Restaurant of Hope

This month the words “hope, waiting and anticipation” are included in our theme.  As we finish December and look towards January there are inevitably places where hope has been disappointed during the past year and where you may feel like you are sitting in an alleyway unsure of where to turn or what’s coming next.  The following is an excerpt from Jan Meyer’s book, The Allure of Hope.


Envision an exquisite five-star restaurant.  You walk through the door and are gently jolted with the lull of conversation, the warmth of candlelight and luminous nooks, the mingled smells of several fine dishes.  The room is festive and relaxing.  The maître d’ ushers you to your table, causing you to feel not only welcomed but even expected and desired.  You feel the tension drain away as you prepare to enjoy the company at your table and the meal you anticipate as you scan the list of possibilities.

Looking up from your menu for a moment, you glance toward the kitchen and catch the eye of the chef, a kind-looking man.  He acknowledges your gaze with a warm smile and a look that, in your restful state, says to you, “I am preparing something wonderful just for you.  Wait.  You’ll love it.  I’m doing this for you.”  You feel a twinge of embarrassment, but it is quickly engulfed in the sheer delight of thinking that something is being prepared with you in mind.

You love this place.  Life feels right for a moment, and you take it all in.  How could he have known what you love?  You wait and converse and laugh and drink and wait.  And then it arrives—the spectacular dish.   All are served, and with gratitude you savor your first bite.  Heaven.  Perfection.  How did he do this?  You continue to imbibe and laugh, and time slips away….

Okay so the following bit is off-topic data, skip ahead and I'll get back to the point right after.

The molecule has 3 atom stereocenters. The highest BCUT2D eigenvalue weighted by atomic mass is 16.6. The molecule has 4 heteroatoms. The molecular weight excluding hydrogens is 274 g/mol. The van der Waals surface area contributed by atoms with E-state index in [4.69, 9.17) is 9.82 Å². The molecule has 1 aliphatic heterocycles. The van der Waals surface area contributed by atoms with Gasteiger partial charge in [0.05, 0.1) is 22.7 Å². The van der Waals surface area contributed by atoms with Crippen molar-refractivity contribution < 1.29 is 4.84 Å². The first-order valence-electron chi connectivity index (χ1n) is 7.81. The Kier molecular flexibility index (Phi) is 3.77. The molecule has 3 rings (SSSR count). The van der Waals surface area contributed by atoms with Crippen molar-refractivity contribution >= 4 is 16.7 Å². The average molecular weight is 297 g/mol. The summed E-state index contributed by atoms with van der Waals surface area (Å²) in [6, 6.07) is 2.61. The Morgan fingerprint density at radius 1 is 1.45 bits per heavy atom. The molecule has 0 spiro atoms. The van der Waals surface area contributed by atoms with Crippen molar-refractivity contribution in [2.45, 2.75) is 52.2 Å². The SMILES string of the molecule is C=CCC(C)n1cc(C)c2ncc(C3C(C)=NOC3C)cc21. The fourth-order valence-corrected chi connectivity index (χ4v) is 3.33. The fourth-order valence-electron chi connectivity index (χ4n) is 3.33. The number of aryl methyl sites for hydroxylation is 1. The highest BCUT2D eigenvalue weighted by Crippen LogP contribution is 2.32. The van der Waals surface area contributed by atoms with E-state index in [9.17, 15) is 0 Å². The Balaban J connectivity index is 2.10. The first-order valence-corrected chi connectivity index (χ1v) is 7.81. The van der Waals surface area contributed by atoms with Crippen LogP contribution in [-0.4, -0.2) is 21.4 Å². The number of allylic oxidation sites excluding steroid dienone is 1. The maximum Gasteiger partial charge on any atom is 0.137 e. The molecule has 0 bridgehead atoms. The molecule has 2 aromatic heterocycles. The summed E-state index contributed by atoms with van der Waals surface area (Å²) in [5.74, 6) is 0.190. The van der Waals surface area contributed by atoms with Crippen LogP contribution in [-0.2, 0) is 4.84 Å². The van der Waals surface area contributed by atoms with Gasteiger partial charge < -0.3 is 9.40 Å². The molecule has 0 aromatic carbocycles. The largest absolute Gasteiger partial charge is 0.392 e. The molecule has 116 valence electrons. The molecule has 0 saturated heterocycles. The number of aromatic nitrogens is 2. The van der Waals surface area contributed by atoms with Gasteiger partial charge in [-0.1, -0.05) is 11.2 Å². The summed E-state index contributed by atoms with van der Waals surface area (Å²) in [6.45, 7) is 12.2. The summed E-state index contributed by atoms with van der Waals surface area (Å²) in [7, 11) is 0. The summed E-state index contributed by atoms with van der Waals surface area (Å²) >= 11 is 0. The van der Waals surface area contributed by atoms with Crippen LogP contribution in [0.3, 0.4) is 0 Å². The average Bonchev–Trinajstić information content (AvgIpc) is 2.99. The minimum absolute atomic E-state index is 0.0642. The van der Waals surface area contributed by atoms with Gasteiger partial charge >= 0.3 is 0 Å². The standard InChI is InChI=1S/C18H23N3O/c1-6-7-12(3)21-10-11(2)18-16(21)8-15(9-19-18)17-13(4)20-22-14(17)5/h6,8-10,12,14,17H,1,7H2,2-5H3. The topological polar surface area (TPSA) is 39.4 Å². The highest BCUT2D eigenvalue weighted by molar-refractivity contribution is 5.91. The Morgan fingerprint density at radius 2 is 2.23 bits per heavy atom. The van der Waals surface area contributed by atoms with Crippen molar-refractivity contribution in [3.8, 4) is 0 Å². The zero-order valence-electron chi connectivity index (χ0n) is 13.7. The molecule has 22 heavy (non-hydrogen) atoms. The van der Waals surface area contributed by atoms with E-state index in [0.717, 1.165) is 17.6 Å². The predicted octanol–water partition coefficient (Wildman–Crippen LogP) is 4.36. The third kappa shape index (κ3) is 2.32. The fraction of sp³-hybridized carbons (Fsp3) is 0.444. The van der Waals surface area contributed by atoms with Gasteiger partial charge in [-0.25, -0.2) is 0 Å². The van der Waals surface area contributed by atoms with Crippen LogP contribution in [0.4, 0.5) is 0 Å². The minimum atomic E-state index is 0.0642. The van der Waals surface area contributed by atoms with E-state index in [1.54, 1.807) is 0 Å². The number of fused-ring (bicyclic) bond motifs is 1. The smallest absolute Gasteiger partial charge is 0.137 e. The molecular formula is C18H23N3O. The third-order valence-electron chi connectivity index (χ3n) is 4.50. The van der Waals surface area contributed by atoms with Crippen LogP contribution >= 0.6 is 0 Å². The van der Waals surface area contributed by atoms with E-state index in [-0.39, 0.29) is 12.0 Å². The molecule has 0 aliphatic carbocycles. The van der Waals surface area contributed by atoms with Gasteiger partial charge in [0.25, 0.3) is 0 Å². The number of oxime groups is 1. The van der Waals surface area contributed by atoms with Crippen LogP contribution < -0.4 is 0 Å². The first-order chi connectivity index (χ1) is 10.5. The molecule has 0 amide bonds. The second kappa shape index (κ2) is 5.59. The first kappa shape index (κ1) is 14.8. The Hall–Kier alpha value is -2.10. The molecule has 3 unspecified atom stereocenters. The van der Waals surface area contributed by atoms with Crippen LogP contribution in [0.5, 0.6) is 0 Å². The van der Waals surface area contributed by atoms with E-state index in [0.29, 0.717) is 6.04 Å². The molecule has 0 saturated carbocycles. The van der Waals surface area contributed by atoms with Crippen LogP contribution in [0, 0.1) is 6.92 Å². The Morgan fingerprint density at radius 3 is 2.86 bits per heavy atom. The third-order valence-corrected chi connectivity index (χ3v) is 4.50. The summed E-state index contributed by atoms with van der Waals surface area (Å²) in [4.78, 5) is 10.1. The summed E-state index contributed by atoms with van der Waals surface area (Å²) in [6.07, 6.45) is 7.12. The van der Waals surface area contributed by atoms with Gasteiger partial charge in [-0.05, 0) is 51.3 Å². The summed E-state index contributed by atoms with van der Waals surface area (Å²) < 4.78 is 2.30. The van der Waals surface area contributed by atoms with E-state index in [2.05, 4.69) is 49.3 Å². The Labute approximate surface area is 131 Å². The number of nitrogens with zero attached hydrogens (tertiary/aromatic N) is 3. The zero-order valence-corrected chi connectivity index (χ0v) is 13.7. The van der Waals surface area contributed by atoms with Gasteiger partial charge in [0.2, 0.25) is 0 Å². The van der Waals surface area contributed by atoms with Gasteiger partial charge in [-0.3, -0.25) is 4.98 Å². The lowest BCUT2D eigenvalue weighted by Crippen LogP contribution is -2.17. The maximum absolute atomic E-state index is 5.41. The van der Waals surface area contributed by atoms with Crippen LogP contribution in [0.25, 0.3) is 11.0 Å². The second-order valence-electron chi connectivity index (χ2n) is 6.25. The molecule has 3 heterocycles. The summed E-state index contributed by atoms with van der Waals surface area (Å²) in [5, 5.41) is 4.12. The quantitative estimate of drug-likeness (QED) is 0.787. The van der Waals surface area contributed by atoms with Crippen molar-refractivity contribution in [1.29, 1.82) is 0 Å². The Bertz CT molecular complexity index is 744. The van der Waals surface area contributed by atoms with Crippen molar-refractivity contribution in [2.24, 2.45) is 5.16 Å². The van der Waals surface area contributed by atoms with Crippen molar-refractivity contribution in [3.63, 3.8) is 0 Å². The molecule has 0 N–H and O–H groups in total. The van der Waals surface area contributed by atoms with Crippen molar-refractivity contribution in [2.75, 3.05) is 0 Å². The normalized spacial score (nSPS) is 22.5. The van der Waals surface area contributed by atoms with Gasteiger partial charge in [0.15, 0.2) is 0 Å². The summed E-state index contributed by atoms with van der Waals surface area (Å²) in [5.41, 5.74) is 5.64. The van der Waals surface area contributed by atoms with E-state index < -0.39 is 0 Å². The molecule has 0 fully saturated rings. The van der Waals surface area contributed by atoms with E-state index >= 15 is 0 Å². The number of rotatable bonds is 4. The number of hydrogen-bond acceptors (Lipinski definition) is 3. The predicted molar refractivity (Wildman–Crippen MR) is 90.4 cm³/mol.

Suddenly, a tap on your shoulder.  Startled, you turn to see the maître d’ standing behind you with a grim look on his face. “I’m sorry, but I have to ask you to leave.”  You are certain there is an emergency and you request the details, but none are given, “No, I simply must ask you to leave.  Please come with me.”  His voice is commanding and direct.  You are stunned and embarrassed but feel compelled to follow, at least to see what this interruption is about.  The maître d’ ushers you past tables of glowing faces and candles, then through the kitchen, where you look for the chef but see only busboys.  You are taken out the back door into the frigid night air, down the cement steps and into the alley behind the restaurant.  Furious and confused, you demand an explanation, but all that is given in reply is the turn of the deadbolt lock.


You are stunned.  You are alone.  Trashcans, oily puddles, and the steam from a sewer vent make up your new surroundings.  Welcome to the alleyway.

The most natural thing for us to do when we have been jolted into the alleyway by life is to think, This is where my hope is lost.  My sweet dream has been snatched away, and hope has been snatched away with it.  Hope begins when the memory of what was becomes a longing for what is to be restored.

This is the place where contemplating a posture of openness and childlike dreaming seems utterly ridiculous.  This is where the journey of the heart can easily be indicted as foolish.  And indeed, it is foolish—a foolishness that leads to life.  It is the kind of outlandish living that Paul spoke of when he said we are fools for Christ’s sake (1 Corinthians 4:10).

The question for us as women is, can we have eyes to see the redemptive purposes in the alleyway?  Can we trust that God has not forgotten us and that in fact He has intentions for us in the alleyway that go beyond our wildest imaginings?  He wants our hearts.  And it is in the alleyway that He can get our attention long enough to prove it.

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Jan Meyers Proett has been a counselor for over twenty years and is the author of The Allure of Hope, Listening to Love, and Beauty and the Bitch: Grace for the Worst in Me. She has worked on behalf of exploited women internationally, but also loves the trails of Colorado, where she lives with her husband, Steve. Follow Jan at her Facebook author page, and her blog.